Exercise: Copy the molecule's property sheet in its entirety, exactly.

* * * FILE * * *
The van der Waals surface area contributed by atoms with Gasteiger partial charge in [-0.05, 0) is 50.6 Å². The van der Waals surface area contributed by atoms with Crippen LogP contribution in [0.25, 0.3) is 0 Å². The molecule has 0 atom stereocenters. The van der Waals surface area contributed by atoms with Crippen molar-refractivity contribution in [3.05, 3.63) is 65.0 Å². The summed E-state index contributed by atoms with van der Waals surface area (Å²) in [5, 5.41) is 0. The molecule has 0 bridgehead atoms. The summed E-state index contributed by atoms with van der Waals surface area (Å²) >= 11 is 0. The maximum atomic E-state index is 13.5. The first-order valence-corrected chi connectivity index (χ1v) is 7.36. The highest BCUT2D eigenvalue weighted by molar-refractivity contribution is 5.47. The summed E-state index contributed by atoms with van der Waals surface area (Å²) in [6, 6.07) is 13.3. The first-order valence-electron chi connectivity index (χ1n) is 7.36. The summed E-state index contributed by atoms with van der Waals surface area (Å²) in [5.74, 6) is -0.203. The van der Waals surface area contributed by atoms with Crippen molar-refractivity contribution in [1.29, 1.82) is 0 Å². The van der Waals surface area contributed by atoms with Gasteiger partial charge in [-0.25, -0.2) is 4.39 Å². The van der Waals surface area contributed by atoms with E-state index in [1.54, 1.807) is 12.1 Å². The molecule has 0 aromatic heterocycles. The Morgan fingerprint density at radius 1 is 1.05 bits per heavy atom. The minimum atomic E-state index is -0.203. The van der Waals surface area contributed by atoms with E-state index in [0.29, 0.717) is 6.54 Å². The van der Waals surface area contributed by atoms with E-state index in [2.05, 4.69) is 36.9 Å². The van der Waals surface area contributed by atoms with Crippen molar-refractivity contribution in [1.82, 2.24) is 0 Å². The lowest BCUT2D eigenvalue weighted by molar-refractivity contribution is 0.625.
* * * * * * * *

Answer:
The van der Waals surface area contributed by atoms with Gasteiger partial charge in [-0.05, 0) is 50.6 Å². The van der Waals surface area contributed by atoms with Crippen LogP contribution in [0.25, 0.3) is 0 Å². The molecule has 0 atom stereocenters. The van der Waals surface area contributed by atoms with Crippen molar-refractivity contribution in [3.05, 3.63) is 65.0 Å². The summed E-state index contributed by atoms with van der Waals surface area (Å²) in [5, 5.41) is 0. The molecule has 0 bridgehead atoms. The summed E-state index contributed by atoms with van der Waals surface area (Å²) >= 11 is 0. The maximum atomic E-state index is 13.5. The first-order valence-corrected chi connectivity index (χ1v) is 7.36. The highest BCUT2D eigenvalue weighted by molar-refractivity contribution is 5.47. The summed E-state index contributed by atoms with van der Waals surface area (Å²) in [6, 6.07) is 13.3. The first-order valence-electron chi connectivity index (χ1n) is 7.36. The summed E-state index contributed by atoms with van der Waals surface area (Å²) in [5.74, 6) is -0.203. The van der Waals surface area contributed by atoms with Crippen molar-refractivity contribution in [1.29, 1.82) is 0 Å². The van der Waals surface area contributed by atoms with Gasteiger partial charge in [-0.25, -0.2) is 4.39 Å². The van der Waals surface area contributed by atoms with E-state index in [1.54, 1.807) is 12.1 Å². The molecule has 0 aromatic heterocycles. The Morgan fingerprint density at radius 1 is 1.05 bits per heavy atom. The minimum atomic E-state index is -0.203. The van der Waals surface area contributed by atoms with E-state index in [0.29, 0.717) is 6.54 Å². The van der Waals surface area contributed by atoms with E-state index in [2.05, 4.69) is 36.9 Å². The van der Waals surface area contributed by atoms with Crippen molar-refractivity contribution in [1.82, 2.24) is 0 Å². The lowest BCUT2D eigenvalue weighted by molar-refractivity contribution is 0.625.